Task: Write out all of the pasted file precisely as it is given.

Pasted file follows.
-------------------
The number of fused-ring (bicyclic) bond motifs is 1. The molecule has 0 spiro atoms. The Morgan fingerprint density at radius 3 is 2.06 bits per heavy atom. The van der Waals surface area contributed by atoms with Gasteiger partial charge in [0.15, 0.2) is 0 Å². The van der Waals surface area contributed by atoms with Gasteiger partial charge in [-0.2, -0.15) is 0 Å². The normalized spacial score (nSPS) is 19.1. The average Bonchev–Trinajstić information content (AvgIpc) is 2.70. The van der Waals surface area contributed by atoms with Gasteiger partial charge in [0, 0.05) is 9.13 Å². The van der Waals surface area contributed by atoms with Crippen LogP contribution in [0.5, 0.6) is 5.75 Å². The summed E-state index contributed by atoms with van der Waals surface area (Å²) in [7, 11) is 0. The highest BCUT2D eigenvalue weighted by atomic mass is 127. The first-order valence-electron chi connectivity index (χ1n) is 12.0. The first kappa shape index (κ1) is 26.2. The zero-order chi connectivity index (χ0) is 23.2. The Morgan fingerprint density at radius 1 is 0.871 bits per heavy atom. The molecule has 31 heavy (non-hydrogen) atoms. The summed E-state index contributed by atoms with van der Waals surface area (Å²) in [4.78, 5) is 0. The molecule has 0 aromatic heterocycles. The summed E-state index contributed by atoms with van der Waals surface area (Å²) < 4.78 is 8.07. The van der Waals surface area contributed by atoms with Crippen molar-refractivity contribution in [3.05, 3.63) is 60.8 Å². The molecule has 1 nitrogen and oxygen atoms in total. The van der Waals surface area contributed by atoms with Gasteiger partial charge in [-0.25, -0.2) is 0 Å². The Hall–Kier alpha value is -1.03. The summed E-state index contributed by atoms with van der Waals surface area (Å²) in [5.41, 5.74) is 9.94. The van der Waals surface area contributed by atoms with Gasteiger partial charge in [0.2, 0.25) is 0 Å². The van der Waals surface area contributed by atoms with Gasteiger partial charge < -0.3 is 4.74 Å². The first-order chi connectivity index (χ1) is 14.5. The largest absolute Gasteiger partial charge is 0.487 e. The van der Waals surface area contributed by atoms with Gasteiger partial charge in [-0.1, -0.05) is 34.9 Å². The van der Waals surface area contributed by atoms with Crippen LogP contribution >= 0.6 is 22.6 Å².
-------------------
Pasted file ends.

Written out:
The number of fused-ring (bicyclic) bond motifs is 1. The molecule has 0 spiro atoms. The Morgan fingerprint density at radius 3 is 2.06 bits per heavy atom. The van der Waals surface area contributed by atoms with Gasteiger partial charge in [0.15, 0.2) is 0 Å². The van der Waals surface area contributed by atoms with Gasteiger partial charge in [-0.2, -0.15) is 0 Å². The normalized spacial score (nSPS) is 19.1. The average Bonchev–Trinajstić information content (AvgIpc) is 2.70. The van der Waals surface area contributed by atoms with Gasteiger partial charge in [0, 0.05) is 9.13 Å². The van der Waals surface area contributed by atoms with Crippen LogP contribution in [0.5, 0.6) is 5.75 Å². The summed E-state index contributed by atoms with van der Waals surface area (Å²) in [7, 11) is 0. The highest BCUT2D eigenvalue weighted by atomic mass is 127. The first-order valence-electron chi connectivity index (χ1n) is 12.0. The first kappa shape index (κ1) is 26.2. The zero-order chi connectivity index (χ0) is 23.2. The Morgan fingerprint density at radius 1 is 0.871 bits per heavy atom. The molecule has 31 heavy (non-hydrogen) atoms. The summed E-state index contributed by atoms with van der Waals surface area (Å²) in [4.78, 5) is 0. The molecule has 0 aromatic heterocycles. The summed E-state index contributed by atoms with van der Waals surface area (Å²) < 4.78 is 8.07. The van der Waals surface area contributed by atoms with Crippen molar-refractivity contribution in [3.05, 3.63) is 60.8 Å². The molecule has 1 nitrogen and oxygen atoms in total. The van der Waals surface area contributed by atoms with Gasteiger partial charge in [-0.25, -0.2) is 0 Å². The Hall–Kier alpha value is -1.03. The summed E-state index contributed by atoms with van der Waals surface area (Å²) in [5.41, 5.74) is 9.94. The van der Waals surface area contributed by atoms with Gasteiger partial charge in [0.2, 0.25) is 0 Å². The van der Waals surface area contributed by atoms with Gasteiger partial charge < -0.3 is 4.74 Å². The first-order chi connectivity index (χ1) is 14.5. The largest absolute Gasteiger partial charge is 0.487 e. The van der Waals surface area contributed by atoms with Gasteiger partial charge in [-0.1, -0.05) is 34.9 Å². The van der Waals surface area contributed by atoms with Crippen LogP contribution >= 0.6 is 22.6 Å².